No, I'm saying the first fret of the B string is a C. look at the tab again. Maybe you're making the same mistake IFellFromHeaven did, I'm talking about the Am7 two chords after the A7
Last edited by inf4nticide at Apr 3, 2011,
#11
Quote by inf4nticide
No, I'm saying the first fret of the B string is a C. look at the tab again. Maybe you're making the same mistake IFellFromHeaven did, I'm talking about the Am7 two chords after the A7

Okay, my bad. You caught me there. Thought you meant the a7. mkay, lets look. you have Dmin to am7 to Bb. the chord contains the notes F#(I think its really suppose to be E, I never heard the song so maybe im wrong) G C E. If its what the tab is correctly saying, you have F# G C E, which could look like a Cadd#11. Or, if its my case, just a Cmaj triad. Dm C Bb is a common progression in minor, the i VII VI. So you may not be entirely wrong. however, the i v VI is also common, where it could be Dm Am(7) Bb. It all depends on its function. In this case, I can go either way. However, rootless chords are still used throughout music, so don't always count them out.
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#12
Quote by inf4nticide
Why, though? How can you hear the interval off a root if no root is played?

You don't have to. It's not really important what you call chords. You can call it Gsus4add13(no5) and it's still the same chord. You could even simply call that chord a C, it has all the notes of the C major triad. I think it's called Am7 because of the notes that are sung on top of it, but I'm not sure of that.
E:-6
B:-0
G:-5
D:-6
A:-0
E:-3
#13
Quote by Flibo
You don't have to. It's not really important what you call chords. You can call it Gsus4add13(no5) and it's still the same chord. You could even simply call that chord a C, it has all the notes of the C major triad. I think it's called Am7 because of the notes that are sung on top of it, but I'm not sure of that.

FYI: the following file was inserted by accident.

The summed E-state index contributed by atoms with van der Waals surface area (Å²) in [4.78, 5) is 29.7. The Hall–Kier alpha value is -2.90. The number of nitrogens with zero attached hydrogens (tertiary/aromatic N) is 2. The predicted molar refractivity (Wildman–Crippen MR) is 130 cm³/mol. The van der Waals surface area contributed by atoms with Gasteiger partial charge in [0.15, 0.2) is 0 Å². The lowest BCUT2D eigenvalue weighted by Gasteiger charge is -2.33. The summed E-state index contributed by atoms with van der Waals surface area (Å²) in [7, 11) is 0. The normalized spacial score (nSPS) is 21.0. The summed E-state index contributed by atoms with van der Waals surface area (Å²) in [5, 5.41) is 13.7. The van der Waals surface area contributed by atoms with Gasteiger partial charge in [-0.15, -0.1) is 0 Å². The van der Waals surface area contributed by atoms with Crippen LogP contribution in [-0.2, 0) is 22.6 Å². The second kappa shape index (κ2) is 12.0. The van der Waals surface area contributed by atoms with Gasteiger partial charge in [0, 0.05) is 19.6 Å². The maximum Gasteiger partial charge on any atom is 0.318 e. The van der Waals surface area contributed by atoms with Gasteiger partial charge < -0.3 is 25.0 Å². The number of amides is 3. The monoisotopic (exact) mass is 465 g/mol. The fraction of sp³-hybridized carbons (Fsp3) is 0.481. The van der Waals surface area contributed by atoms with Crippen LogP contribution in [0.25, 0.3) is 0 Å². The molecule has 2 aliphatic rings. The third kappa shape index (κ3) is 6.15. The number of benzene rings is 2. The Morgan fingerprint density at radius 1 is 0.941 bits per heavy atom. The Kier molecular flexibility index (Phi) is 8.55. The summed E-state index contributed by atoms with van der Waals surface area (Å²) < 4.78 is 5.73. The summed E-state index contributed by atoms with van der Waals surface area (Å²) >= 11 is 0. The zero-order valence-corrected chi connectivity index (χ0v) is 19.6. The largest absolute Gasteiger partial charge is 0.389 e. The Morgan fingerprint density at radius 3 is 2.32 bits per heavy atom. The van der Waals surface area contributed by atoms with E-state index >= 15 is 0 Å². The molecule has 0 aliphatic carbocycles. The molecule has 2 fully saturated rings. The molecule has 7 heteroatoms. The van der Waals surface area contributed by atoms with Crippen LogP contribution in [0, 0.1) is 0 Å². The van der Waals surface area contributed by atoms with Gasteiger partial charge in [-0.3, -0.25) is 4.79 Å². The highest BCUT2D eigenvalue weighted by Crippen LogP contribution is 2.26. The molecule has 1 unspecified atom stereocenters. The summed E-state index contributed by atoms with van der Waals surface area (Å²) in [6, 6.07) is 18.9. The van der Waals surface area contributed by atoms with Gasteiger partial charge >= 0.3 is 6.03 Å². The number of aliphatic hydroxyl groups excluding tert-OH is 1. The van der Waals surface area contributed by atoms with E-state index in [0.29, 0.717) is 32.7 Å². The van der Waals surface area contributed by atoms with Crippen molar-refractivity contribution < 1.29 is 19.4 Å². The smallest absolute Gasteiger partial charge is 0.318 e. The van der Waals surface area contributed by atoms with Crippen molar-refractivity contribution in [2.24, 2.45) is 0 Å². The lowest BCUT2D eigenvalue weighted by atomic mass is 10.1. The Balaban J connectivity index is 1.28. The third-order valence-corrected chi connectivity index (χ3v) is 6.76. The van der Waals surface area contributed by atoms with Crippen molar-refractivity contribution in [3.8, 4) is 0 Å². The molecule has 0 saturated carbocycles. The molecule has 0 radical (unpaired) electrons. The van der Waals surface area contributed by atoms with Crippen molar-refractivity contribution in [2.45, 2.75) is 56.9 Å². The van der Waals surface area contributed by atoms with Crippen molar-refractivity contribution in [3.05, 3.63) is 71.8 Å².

Well, you can't really call it what you want, it has to do with the function of the chord, but i'd love seeing someone call it that xDD
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#14
It's a C

Those three quarter notes in the vocal melody at the start of that bar are D E F (had to go).

The chords harmonizing those notes are D C B

There are also string and cello parts in that song. The string mostly mirroring the vocal line with the cello providing something of a bassline, in this particular part a descending run (D C B A).

The guitar in that song is not in standard tuning and the tab you have there is an arrangement for standard tuning. I think the transcriber should have put a descending bassline in there and called the chord C but it works the way it is as it is a C chord and harmonizes the melody which is what most people will pay attention to anyway.

Nice little piece of contrary motion - one voice moves up while another moves down at the same time.

[EDIT] I think that the transcriber called it an Am7 because that is the fingering shape of an Am7 (which would normally include the open A string as well) In this case it's actually a C but I think he simply looked at the shape and called it an Am7. -At least that's my best guess.
Si
Last edited by 20Tigers at Apr 3, 2011,